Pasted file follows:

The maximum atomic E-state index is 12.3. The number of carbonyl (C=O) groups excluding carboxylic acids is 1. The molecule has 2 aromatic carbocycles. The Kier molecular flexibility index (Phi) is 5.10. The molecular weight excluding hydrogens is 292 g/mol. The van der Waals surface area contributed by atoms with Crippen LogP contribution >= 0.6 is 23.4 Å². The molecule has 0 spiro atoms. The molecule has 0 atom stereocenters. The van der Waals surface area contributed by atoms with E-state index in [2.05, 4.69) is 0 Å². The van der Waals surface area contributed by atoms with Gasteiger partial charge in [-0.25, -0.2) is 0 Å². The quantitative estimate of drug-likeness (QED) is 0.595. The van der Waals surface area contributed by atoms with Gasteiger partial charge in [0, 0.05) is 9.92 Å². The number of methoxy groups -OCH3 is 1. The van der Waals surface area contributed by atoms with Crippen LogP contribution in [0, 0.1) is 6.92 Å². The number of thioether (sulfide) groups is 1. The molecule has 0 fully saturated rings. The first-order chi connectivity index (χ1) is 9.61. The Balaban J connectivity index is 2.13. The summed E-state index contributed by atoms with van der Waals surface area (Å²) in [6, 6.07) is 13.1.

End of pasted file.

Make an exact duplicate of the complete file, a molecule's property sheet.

The maximum atomic E-state index is 12.3. The number of carbonyl (C=O) groups excluding carboxylic acids is 1. The molecule has 2 aromatic carbocycles. The Kier molecular flexibility index (Phi) is 5.10. The molecular weight excluding hydrogens is 292 g/mol. The van der Waals surface area contributed by atoms with Crippen LogP contribution >= 0.6 is 23.4 Å². The molecule has 0 spiro atoms. The molecule has 0 atom stereocenters. The van der Waals surface area contributed by atoms with E-state index in [2.05, 4.69) is 0 Å². The van der Waals surface area contributed by atoms with Gasteiger partial charge in [-0.25, -0.2) is 0 Å². The quantitative estimate of drug-likeness (QED) is 0.595. The van der Waals surface area contributed by atoms with Gasteiger partial charge in [0, 0.05) is 9.92 Å². The number of methoxy groups -OCH3 is 1. The van der Waals surface area contributed by atoms with Crippen LogP contribution in [0, 0.1) is 6.92 Å². The number of thioether (sulfide) groups is 1. The molecule has 0 fully saturated rings. The first-order chi connectivity index (χ1) is 9.61. The Balaban J connectivity index is 2.13. The summed E-state index contributed by atoms with van der Waals surface area (Å²) in [6, 6.07) is 13.1.